As China sees in the Year of the Snake, James Weir, co-manager of the Guinness China & Hong Kong and Guinness Asia Focus funds, examines the region's ongoing potential.
China’s transformation from an agrarian society to the second biggest economy in the world has been one of the great economic stories of recent decades. Arguably, China is just reclaiming its rightful place having historically been one of the largest economies in the world.
China’s success has created tremendous wealth, and its middle class spending power is growing rapidly.
There are concerns that China’s economic model has passed its zenith and that its growth must come back down to earth. Critics accuse China of over-reliance on fixed capital formation, while the aspirations of its people to property ownership and higher living standards have languished.
Focus and discipline 'key' in Year of the Snak
But a huge country of 1.3 billion people does not lend itself to simplistic analysis, nor do any of the criticisms I have read about China preclude finding good investment opportunities there.
It is clear that the nature and speed of economic growth in China is changing, but it is still astronomical by the standards of the current world economy. China’s economy and society are at a turning point, but it is not a given that growth will slow precipitately, or that social unrest is likely.
China’s growth since 1979 has been founded on its ‘demographic dividend’. That is, more people coming of working age and moving from rural underemployment to higher value-added activities in urban areas.
This dividend is nearly, but not entirely, paid out, and there is evidence that wage costs are rising in urban manufacturing occupations. But China’s not running out of workers, as some critics might have you believe.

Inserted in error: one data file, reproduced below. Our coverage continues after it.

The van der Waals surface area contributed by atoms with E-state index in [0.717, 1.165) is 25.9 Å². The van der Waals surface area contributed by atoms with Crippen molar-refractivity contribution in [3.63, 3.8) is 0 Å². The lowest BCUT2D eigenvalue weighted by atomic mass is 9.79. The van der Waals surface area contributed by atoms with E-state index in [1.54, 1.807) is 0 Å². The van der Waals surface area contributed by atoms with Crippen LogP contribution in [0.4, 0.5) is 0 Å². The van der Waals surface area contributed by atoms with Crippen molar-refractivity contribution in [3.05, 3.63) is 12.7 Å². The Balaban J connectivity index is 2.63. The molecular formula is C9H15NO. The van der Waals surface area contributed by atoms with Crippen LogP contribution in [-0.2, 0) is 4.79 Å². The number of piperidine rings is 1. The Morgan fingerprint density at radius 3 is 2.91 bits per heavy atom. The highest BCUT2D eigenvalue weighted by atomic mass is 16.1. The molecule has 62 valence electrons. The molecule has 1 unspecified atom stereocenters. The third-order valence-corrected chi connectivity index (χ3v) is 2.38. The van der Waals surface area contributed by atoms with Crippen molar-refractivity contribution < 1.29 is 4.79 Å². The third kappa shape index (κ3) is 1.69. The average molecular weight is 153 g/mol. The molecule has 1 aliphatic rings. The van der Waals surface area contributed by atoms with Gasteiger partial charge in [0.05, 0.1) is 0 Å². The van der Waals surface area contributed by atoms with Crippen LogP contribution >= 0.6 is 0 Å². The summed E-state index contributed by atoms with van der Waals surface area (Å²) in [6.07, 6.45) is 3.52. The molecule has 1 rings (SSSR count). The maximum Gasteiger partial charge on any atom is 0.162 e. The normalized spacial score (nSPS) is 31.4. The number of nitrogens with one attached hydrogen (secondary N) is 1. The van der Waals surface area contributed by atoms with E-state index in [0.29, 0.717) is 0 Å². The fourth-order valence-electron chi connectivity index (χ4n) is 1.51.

Instead, people’s aspirations have risen, and the government wants to meet those aspirations by mandating wage increases in those urban manufacturing jobs. These are the people most likely to move up into China’s middle class and help to boost consumption demand. So the policy focus is on growth in per capita GDP, rather than just pushing the overall growth in GDP.
Some other countries, most notably some of the former Asian tiger economies, have failed to keep growing per capita GDP after their demographic dividends were paid out – falling into the so-called ‘middle income trap’.
But some, such as South Korea and Taiwan, have continued to improve living standards. The secrets to success are to keep improving productivity, narrow income disparities and to reform the services sector. China is more than capable of doing these things, and, significantly, has the political will to do so.
The current situation in China is admirable versus its international peers. In the slowest quarter of growth in 2012, the economy still managed to achieve 7.4% GDP growth in real terms, and by the final quarter of the year this had recovered to 7.9%.
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